Flagella and fimbriae

Bacteria can have different types of protrusions from the surface, known as flagella and fimbriae. Fimbriae are also called pili.

The primary mission of the flagellum is to provide the bacteria motility. They can then "swim" with the help of their flagella. Motility may be important for the ability of bacteria to cause disease and, therefore, flagella are regarded as a patogenicity factor. The flagellum is typically 10-30 nm in diameter and 5-15 µm in length. Bacteria can be classified by the number of flagella and how the flagella are arranged on the cell surface as follows:

The flagellum is made up of three parts, consisting of different proteins:

  1. The basal body, consisting of a system of rings, which are anchored in the cell envelope. The inner rings (S and M) are the engine which drives flagellar movement.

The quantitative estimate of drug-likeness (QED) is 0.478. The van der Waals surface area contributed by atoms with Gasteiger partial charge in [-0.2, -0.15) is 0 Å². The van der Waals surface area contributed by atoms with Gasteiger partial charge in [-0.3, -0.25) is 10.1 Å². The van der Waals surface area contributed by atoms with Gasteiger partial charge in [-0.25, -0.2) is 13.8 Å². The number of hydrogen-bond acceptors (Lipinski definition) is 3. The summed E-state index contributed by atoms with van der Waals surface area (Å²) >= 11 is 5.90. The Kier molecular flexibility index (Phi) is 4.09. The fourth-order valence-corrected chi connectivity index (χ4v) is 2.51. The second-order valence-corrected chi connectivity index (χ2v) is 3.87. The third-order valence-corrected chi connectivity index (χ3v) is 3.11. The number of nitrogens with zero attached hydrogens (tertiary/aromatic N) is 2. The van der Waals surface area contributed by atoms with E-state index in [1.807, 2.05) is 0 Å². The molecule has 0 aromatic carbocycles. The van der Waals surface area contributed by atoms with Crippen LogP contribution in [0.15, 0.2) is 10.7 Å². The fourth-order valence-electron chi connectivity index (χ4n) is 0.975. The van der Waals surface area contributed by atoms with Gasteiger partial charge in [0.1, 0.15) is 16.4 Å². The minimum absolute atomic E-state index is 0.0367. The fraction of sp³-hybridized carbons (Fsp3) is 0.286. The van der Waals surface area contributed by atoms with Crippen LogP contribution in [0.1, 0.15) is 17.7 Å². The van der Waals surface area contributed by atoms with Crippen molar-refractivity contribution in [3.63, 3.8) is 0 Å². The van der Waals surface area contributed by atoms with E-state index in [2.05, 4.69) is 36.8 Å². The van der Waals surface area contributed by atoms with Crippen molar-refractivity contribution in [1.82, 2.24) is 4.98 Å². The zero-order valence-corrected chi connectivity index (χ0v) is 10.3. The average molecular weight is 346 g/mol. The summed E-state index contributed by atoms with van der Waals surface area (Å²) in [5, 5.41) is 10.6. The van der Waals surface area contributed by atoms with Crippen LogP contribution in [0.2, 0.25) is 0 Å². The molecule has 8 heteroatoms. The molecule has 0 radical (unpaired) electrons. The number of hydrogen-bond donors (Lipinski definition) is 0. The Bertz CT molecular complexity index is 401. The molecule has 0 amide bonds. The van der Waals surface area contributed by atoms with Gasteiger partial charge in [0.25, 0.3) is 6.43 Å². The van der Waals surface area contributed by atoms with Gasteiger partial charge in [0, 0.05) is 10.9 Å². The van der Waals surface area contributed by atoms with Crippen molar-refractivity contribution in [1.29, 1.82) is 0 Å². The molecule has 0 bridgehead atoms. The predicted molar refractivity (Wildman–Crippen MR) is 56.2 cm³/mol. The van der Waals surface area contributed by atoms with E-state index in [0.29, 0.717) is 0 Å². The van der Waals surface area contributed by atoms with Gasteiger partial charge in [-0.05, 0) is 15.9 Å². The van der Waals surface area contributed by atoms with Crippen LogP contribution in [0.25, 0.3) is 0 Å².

2. The hook, which sits near the cell surface and connects the engine with the long flagellar filamentet.
  3. The filament, consisting of many subunits of the protein flagellin. Flagellin molecules form a hollow tube through which the new flagellin molecules are transported when the tube is extended. Flagellin is antigenic and is the so-called H antigen.

Bacteria within the phylum Spirochaetota have so-called periplasmic flagella (= axial filaments = endoflagella), which are localized in the periplasmic space and gives these bacteria a very characteristic corkscrew like movement.

Fimbriae (= pili) is another type of hair-like projections which in some exceptional cases (type IV pili) can give bacteria motility (eg in Psueudomonas sp.), but above all contribute to bacterial adhesion. So-called F-pili and sex pili give bacteria the opportunity to exchange genetic material (DNA).